Reclaiming Catholic Universities: The Challenge of Phase 1
Clearly we are in the first phase of reclaiming prominent nominally Catholic universities for Christ. In this first phase, bishops—including the local bishop—feel free to speak out against the more obvious decisions of the university administration that undermine the Faith. This happened to Georgetown University a few days ago when the Archdiocese of Washington issued a statement lamenting the school’s invitation to the President of Planned Parenthood to speak.
It also began happening ten years ago to the University of Notre Dame, when the Bishop of South Bend criticized the school for promoting the “Vagina Monologues” (see The Monologues Revisited: Bishop D'Arcy and Notre Dame). A few years later, Bishop John D’Arcy refused to attend the commencement exercises because the most pro-abortion President in history had been invited to speak and receive an honorary degree (see Notre Dame: Shaking the Foundations).
Outside the mainstream, of course, there has been considerable progress beyond Phase 1. A small number of schools never went far wrong, and new college foundations beginning in the mid-1970s deliberately countered the secularist trend (my own involvement with Christendom College is only one of a half-dozen examples). A few older schools (such as Franciscan University and Belmont Abbey College) have been brought back, and even a number of more significant universities have been much improved (I think, for example, of Providence College and even Catholic University).
But the American Jesuits, who are very far gone when it comes to Catholic fidelity, control far too much of American Catholic higher education (Georgetown being somewhat paradigmatic), and a number of non-Jesuit flagship universities such as Notre Dame (Congregation of the Holy Cross) remain committed to constant self-evaluation according to the dominant concepts of the secular academy.
For these, and a huge number of smaller colleges and universities just like them, we are very definitely in Phase 1—the phase in which bishops at least have the courage to draw theoretical lines, even if the hierarchy as a whole has no idea of how to make these academic institutions more Catholic—despite the episcopal license required to teach theology since the 1990s. What is particularly interesting in the Georgetown case is the willingness of a Cardinal halfway around the world to add fuel to the critical fire. This is a promising development spurred by social media.
The collapse of Catholic higher education was in the making well before 1950, but the full academic defection from the Faith was not obvious until the 1960s. It is sad, to be sure, that forty-odd years after lay leaders thoroughly understood the problem, there is still no effective solution in sight. The authentic renewal of Catholic higher education (as outlined in John Paul II’s Ex Corde Ecclesiae in 1990) has been painfully slow. One of the most effective organizations working on the problem is The Cardinal Newman Society but, realistically speaking, the Cardinal Newman Society is in somewhat the same case as CatholicCulture.org—playing an important role, from a decidedly weak position, that could be rendered unnecessary overnight by an effective renewal of the whole Church from the top down.
But at least the very existence of Georgetown University, in its present form, is a stern reminder that we have not got past Phase 1, and for a very important reason: Namely, because without Christ this is an unequal contest. Truly it is as St. Paul said: “We are not contending against flesh and blood” (Eph 6:12). This means, among other things, that nothing ever gets better through mere inertia, just as nothing ever gets better without prayer for God’s help. Perhaps it also means that enough Catholic leaders are not yet as wise as serpents nor even as innocent as doves.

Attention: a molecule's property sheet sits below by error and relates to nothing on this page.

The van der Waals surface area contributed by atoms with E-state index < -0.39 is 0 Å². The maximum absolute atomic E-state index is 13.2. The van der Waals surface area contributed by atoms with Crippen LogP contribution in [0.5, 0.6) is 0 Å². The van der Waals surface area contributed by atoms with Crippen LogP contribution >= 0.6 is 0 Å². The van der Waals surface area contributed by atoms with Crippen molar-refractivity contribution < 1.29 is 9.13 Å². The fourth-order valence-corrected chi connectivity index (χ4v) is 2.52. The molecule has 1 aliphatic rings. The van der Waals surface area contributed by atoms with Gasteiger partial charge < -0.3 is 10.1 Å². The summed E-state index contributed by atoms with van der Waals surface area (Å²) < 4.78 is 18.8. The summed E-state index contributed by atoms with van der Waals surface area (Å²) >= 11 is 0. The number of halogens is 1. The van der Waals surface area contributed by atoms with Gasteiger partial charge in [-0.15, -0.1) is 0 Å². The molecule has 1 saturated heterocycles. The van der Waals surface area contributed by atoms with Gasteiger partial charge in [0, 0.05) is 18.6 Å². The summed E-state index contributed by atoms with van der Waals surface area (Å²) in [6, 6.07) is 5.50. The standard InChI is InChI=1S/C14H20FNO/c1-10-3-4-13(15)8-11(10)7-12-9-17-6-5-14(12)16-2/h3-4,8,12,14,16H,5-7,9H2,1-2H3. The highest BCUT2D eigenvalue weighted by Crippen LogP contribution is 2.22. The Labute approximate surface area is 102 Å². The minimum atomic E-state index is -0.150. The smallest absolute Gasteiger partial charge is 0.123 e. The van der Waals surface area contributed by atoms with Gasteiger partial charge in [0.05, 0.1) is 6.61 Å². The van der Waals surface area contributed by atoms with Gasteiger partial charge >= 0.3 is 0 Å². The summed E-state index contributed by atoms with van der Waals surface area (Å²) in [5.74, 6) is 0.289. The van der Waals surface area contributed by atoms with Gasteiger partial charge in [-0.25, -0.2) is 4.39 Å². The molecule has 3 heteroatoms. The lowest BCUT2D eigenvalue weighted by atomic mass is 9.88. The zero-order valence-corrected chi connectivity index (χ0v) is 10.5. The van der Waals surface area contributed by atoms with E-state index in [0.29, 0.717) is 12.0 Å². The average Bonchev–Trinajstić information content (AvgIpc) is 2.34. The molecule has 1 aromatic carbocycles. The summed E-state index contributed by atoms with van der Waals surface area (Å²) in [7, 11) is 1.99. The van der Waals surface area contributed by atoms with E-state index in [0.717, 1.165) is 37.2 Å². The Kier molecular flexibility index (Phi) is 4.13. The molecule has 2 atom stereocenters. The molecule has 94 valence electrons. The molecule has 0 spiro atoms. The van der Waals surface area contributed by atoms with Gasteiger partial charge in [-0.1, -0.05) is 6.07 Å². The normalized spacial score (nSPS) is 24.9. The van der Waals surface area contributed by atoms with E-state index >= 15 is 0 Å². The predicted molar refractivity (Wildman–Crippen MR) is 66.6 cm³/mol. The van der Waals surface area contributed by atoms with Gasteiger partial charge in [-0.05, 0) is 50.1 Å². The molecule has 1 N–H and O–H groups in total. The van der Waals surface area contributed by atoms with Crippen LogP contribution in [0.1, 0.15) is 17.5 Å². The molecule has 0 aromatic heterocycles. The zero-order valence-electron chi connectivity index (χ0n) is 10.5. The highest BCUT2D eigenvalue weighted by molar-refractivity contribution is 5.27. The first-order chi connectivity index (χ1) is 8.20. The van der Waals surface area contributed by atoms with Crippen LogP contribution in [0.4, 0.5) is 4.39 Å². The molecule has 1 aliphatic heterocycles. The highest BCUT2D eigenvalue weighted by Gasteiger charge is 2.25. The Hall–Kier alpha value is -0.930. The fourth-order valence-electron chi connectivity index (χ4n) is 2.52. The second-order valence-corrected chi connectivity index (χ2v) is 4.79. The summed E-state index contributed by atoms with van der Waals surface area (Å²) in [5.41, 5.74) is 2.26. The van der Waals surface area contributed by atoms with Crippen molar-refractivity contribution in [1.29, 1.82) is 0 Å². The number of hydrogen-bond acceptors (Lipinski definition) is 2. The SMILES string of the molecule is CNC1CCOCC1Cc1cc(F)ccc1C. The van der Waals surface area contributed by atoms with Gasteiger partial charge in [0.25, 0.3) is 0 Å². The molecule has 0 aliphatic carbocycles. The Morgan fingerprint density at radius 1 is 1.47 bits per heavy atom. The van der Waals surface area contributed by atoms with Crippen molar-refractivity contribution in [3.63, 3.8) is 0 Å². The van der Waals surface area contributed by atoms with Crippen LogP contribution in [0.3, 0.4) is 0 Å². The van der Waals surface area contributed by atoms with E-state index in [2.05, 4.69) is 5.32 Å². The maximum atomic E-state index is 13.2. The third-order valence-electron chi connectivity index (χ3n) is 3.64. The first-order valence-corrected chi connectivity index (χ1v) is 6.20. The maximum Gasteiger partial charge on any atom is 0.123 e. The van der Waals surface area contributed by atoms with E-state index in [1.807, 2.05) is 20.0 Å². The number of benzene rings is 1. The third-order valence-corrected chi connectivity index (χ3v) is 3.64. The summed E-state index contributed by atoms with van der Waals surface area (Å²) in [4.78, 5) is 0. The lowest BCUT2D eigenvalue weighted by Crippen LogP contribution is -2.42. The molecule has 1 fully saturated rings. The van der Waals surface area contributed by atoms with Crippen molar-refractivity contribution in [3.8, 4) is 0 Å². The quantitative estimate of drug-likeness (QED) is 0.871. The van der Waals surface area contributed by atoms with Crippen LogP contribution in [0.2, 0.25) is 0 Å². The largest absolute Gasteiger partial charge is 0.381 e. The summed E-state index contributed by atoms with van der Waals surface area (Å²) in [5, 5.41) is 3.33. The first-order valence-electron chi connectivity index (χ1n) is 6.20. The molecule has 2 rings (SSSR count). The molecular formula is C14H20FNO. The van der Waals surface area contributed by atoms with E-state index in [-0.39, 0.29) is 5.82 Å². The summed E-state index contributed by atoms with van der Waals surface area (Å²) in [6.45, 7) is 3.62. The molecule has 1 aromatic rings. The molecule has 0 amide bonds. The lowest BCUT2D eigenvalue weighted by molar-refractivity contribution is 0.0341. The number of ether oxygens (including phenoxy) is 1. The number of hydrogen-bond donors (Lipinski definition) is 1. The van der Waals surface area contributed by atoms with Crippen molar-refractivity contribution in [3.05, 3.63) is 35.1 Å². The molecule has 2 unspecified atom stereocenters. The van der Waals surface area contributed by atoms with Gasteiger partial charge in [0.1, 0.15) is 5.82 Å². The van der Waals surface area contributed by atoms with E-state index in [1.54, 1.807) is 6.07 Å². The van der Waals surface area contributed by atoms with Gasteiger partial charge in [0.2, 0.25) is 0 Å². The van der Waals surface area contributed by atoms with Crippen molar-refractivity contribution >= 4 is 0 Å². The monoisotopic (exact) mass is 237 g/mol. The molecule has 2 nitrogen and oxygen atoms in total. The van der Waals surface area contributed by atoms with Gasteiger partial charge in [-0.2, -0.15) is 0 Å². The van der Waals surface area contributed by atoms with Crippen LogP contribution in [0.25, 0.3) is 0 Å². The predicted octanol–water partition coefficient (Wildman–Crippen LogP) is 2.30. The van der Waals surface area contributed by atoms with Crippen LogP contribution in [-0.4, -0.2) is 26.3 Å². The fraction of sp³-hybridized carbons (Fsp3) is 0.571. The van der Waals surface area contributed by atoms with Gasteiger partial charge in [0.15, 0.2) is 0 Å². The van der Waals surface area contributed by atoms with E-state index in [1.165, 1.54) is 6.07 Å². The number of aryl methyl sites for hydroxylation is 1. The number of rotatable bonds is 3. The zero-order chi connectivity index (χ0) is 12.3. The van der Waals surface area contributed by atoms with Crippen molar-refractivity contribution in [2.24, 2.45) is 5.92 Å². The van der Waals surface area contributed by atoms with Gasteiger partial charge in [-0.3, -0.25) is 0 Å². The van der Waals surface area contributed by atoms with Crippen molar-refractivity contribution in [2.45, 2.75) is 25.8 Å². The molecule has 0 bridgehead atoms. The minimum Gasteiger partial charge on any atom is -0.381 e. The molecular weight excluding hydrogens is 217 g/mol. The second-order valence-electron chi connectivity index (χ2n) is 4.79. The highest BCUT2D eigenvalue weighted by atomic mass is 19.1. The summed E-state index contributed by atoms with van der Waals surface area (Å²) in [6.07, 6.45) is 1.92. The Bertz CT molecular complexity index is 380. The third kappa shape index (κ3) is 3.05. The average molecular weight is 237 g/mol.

In fact, the primary challenge of Phase 1 is to develop spiritual strength. This is the responsibility not only of all who read these words, but also of every bishop, every priest, every religious, every administrator, every professor, and every student:
Finally, be strong in the Lord and in the strength of his might. Put on the whole armor of God, that you may be able to stand against the wiles of the devil. For we are not contending against flesh and blood, but against the principalities, against the powers, against the world rulers of this present darkness, against the spiritual hosts of wickedness in the heavenly places. Therefore take the whole armor of God, that you may be able to withstand in the evil day, and having done all, to stand. Stand therefore, having girded your loins with truth, and having put on the breastplate of righteousness, and having shod your feet with the equipment of the gospel of peace; besides all these, taking the shield of faith, with which you can quench all the flaming darts of the evil one. And take the helmet of salvation, and the sword of the Spirit, which is the word of God. [Eph 6:10-17]
All comments are moderated. To lighten our editing burden, only current donors are allowed to Sound Off. If you are a donor, log in to see the comment form; otherwise please support our work, and Sound Off!
Posted by: Leopardi -
Mar. 11, 2016 5:48 PM ET USA
It's important to understand motives and circumstance in discernment of this issue. As a Georgetown grad. my observation is that lives colored by faith (even tinged by faith) are an embarrassment to the pseudo-sophisticates in the high echelons of academe at G'Town, particularly as they are judged by secular colleagues. They justify actions by stating "the students made us do it". The issue is one of cowardice which won't be remedied until,at least, Jesuits regain control of the 'asylum'.